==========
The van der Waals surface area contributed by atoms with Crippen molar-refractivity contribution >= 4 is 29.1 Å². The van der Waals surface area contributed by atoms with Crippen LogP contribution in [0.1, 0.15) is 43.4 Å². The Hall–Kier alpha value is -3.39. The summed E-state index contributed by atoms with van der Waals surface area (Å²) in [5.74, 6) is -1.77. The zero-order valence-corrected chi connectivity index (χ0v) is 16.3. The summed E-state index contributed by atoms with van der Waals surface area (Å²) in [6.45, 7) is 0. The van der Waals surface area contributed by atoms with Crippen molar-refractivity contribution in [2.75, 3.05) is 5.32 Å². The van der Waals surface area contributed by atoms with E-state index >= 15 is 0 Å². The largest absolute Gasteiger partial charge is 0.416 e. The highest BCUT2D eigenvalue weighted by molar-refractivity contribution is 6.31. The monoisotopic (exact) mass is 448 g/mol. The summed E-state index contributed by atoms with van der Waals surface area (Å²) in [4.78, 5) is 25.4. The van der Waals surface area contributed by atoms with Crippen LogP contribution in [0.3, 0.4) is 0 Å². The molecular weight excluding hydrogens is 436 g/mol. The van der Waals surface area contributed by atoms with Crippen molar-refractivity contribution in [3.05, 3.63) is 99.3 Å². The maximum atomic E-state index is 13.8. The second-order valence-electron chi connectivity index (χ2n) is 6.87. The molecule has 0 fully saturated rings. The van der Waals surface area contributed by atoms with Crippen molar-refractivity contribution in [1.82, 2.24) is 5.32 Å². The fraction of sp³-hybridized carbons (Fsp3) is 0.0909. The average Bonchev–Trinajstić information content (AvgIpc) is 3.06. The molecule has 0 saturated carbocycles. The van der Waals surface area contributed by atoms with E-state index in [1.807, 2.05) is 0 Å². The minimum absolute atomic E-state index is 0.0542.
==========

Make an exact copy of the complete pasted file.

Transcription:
The van der Waals surface area contributed by atoms with Crippen molar-refractivity contribution >= 4 is 29.1 Å². The van der Waals surface area contributed by atoms with Crippen LogP contribution in [0.1, 0.15) is 43.4 Å². The Hall–Kier alpha value is -3.39. The summed E-state index contributed by atoms with van der Waals surface area (Å²) in [5.74, 6) is -1.77. The zero-order valence-corrected chi connectivity index (χ0v) is 16.3. The summed E-state index contributed by atoms with van der Waals surface area (Å²) in [6.45, 7) is 0. The van der Waals surface area contributed by atoms with Crippen molar-refractivity contribution in [2.75, 3.05) is 5.32 Å². The van der Waals surface area contributed by atoms with E-state index >= 15 is 0 Å². The largest absolute Gasteiger partial charge is 0.416 e. The highest BCUT2D eigenvalue weighted by molar-refractivity contribution is 6.31. The monoisotopic (exact) mass is 448 g/mol. The summed E-state index contributed by atoms with van der Waals surface area (Å²) in [4.78, 5) is 25.4. The van der Waals surface area contributed by atoms with Crippen LogP contribution in [0.3, 0.4) is 0 Å². The molecular weight excluding hydrogens is 436 g/mol. The van der Waals surface area contributed by atoms with Crippen molar-refractivity contribution in [3.05, 3.63) is 99.3 Å². The maximum atomic E-state index is 13.8. The second-order valence-electron chi connectivity index (χ2n) is 6.87. The molecule has 0 fully saturated rings. The van der Waals surface area contributed by atoms with Crippen molar-refractivity contribution in [1.82, 2.24) is 5.32 Å². The fraction of sp³-hybridized carbons (Fsp3) is 0.0909. The average Bonchev–Trinajstić information content (AvgIpc) is 3.06. The molecule has 0 saturated carbocycles. The van der Waals surface area contributed by atoms with E-state index in [1.807, 2.05) is 0 Å². The minimum absolute atomic E-state index is 0.0542.